• If no time is fixed for the supply of services, they must be supplied within a reasonable time.

Can you limit liability for failure to comply with a consumer guarantee?

If your supply of goods or services does not exceed $100,000 and are for business purposes only (ie they cannot ordinarily be acquired for personal use), the supplier can limit their liability under s64A of the ACL to the:

  • repair or replacement of goods or payment for the repair or replacement of the goods;
  • resupply or payment of resupply of the services.

However, beware as s 64A is subject to a fairness test. If the consumer can show that it would not be fair or reasonable for the supplier to rely on this limitation of liability, any clause in a contract with that consumer limiting liability under s64A may be deemed void and of no force or effect. For example, if you were negligent in the supply of services or they were not fit for purpose, any resupply or payment for resupply of the services by another professional would be futile and thus arguably it would not be fair and reasonable to rely on that limitation of liability.

Consumer rights and remedies, not all are available

Not all rights and remedies are available for every failure to comply with a consumer guarantee. The ACL introduced a distinction between a “major failure” and anything that is not a major failure is a minor failure.

Is it a major or minor failure of goods?

A consumer can only reject goods if there is a major failure to comply with a consumer guarantee. The consumer can choose a refund, or a replacement, or ask for compensation for any drop in value of the goods.

If it is not a major failure of the goods, the supplier can remedy the failure. However, the impact of s 259(2) of the ACL means that even if it is not a major failure, if the supplier refuses or fails to remedy the failure, the consumer is still entitled to reject the goods.

Minor or major failure of services

A major failure of services is one where:

  • a reasonable consumer would not have acquired the services had the consumer been fully aware of the nature and extent of the failure;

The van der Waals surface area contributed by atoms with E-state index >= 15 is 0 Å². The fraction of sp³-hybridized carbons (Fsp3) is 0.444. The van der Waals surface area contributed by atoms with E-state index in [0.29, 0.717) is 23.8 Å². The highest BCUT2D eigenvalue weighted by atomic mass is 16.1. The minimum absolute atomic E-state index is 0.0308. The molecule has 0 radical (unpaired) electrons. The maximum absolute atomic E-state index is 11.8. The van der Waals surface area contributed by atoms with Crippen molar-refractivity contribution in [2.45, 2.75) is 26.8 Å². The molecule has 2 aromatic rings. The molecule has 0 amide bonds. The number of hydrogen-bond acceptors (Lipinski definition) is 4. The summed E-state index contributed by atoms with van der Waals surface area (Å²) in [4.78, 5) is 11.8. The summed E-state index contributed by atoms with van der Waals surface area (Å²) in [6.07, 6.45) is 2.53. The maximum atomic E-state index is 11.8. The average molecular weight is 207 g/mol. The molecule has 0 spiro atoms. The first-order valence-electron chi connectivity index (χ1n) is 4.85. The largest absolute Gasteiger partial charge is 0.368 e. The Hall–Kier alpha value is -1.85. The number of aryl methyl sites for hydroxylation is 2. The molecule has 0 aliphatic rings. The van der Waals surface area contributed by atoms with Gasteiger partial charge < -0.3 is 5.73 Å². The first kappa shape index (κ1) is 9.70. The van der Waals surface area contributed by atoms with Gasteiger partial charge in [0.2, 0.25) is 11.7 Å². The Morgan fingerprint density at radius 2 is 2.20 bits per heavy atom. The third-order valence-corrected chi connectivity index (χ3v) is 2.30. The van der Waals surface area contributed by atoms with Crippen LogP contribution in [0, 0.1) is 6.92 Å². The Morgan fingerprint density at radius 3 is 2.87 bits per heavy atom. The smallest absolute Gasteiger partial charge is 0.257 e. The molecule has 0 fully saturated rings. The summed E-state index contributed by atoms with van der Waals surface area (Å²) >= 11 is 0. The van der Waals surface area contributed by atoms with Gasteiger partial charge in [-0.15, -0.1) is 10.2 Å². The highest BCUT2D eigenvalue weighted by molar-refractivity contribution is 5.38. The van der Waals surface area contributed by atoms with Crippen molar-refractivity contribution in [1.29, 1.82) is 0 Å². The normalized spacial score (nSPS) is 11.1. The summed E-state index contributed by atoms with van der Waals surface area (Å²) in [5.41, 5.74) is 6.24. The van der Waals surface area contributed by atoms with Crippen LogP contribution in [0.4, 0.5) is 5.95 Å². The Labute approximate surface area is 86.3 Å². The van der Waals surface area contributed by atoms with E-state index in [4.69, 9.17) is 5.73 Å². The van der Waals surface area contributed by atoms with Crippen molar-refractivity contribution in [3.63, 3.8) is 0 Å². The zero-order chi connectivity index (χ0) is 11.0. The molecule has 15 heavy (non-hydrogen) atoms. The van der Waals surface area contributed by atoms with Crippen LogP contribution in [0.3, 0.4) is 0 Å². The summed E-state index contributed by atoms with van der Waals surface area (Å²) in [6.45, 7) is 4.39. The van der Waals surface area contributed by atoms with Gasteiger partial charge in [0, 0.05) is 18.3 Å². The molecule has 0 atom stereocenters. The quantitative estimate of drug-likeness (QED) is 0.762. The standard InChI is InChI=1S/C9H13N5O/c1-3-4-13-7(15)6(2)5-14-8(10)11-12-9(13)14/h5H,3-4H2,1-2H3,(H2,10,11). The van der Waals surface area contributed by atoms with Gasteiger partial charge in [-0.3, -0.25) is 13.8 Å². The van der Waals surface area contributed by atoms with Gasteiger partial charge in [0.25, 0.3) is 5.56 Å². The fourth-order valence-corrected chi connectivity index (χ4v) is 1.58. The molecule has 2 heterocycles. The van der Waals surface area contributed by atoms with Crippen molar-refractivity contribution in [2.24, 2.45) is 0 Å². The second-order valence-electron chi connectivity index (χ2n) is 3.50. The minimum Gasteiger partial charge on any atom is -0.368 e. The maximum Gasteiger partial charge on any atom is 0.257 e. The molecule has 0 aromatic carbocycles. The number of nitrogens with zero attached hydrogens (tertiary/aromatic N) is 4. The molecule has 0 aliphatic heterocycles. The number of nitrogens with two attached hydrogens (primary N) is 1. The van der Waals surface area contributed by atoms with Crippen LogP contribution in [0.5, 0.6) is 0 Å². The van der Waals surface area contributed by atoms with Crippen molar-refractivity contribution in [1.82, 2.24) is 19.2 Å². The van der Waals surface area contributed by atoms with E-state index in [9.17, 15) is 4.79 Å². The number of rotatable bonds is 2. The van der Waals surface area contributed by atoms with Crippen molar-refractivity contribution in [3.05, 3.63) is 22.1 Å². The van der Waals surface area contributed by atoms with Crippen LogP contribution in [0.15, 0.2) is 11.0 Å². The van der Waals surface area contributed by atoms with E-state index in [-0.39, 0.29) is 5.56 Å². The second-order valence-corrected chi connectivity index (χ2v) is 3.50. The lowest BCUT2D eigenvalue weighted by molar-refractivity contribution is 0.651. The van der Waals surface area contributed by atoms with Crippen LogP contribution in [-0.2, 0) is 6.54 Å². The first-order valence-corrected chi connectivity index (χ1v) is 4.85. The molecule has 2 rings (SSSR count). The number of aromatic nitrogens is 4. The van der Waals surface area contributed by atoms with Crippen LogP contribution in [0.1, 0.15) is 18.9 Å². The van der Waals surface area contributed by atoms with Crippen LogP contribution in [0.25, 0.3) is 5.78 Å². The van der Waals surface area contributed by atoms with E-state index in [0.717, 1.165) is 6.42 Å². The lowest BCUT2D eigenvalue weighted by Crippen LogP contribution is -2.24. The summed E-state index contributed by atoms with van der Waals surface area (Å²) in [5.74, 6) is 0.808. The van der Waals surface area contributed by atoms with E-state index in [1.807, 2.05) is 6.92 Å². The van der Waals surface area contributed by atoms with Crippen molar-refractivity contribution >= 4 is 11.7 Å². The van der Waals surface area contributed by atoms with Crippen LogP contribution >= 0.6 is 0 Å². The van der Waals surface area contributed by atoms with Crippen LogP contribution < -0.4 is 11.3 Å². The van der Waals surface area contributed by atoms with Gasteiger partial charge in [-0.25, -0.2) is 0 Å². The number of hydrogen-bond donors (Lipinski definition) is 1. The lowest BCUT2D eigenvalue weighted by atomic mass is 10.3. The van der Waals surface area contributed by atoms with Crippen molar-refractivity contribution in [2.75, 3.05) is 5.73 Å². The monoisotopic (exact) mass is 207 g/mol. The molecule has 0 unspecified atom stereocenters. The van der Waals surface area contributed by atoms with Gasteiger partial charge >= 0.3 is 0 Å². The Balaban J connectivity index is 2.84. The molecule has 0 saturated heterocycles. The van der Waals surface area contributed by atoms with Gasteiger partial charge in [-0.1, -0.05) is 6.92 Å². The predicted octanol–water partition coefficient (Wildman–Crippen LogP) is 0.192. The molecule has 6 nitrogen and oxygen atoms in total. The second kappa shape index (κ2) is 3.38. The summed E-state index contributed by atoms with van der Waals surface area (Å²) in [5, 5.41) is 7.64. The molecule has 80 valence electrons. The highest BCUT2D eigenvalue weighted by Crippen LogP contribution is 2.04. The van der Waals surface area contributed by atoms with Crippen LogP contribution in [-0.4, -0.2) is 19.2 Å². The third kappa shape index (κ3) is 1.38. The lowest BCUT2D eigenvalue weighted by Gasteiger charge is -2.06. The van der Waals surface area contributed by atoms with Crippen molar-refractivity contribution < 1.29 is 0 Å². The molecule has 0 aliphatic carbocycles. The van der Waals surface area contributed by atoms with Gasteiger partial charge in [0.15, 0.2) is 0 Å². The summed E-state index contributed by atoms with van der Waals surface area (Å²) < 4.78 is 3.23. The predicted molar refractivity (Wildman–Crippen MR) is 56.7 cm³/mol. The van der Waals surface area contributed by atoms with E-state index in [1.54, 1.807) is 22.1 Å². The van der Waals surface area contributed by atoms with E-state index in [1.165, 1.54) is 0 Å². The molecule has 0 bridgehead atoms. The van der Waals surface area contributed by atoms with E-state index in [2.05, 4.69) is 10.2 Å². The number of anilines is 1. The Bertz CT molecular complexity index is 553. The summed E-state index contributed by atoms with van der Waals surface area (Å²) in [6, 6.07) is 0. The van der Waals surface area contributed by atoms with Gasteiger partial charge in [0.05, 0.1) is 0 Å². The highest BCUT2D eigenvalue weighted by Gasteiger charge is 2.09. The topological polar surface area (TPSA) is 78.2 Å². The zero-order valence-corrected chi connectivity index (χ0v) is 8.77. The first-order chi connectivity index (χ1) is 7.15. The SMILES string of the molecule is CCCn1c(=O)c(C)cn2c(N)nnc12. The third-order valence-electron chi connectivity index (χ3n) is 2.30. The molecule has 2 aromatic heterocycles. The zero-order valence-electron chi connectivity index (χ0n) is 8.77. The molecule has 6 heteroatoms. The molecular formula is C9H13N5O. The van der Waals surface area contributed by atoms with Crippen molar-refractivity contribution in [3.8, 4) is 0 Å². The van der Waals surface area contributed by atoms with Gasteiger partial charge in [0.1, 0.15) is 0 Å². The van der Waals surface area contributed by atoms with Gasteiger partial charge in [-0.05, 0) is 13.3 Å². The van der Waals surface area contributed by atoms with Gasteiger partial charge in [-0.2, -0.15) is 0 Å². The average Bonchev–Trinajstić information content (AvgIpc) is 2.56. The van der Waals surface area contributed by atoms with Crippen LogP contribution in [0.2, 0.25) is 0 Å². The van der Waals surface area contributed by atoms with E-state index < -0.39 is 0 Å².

• the services create an unsafe condition;
  • the services are substantially unfit for the purpose (either the normal purpose or that specified by the consumer).

A consumer can seek damages for failure to comply with the consumer guarantee under the contract. If it's a major failure, the consumer can terminate the contract and get a refund for the services not consumed. Otherwise the consumer can keep the contract and get compensation for the difference in the service delivered and what they paid. If it's not a major failure, the consumer can require the supplier to remedy the failure of services.

Consequential loss or damage

A consumer may claim any reasonably foreseeable loss or damage caused by the failure to comply with a consumer guarantee. For example, a consumer’s new oven is faulty and it causes a fire in the kitchen. The consumer may be entitled to compensation for that loss or damage.

Business to business

If your goods or services purchased at any price, are ordinarily acquired for personal, domestic or household use or consumption, you cannot limit your liability.

A business purchasing goods or services for business purposes may be deemed to be a consumer if they are goods or services that can ordinarily be acquired for personal, domestic or household use or consumption.

Unfortunately the ACL does not clarify the concept of goods or services of a kind ordinarily acquired for personal, domestic or household use or consumption. It has been left to the courts to provide guidance.

In Bunnings Group Ltd v Laminex Group Ltd (2006) 230 ALR 269 at 111, the Court identified four principles:

  • The phrase “goods of a kind ordinarily acquired for personal, domestic or household use or consumption” should be given a broad but uniform meaning.
  • The word “ordinarily” means commonly or regularly, not principally, exclusively or predominantly;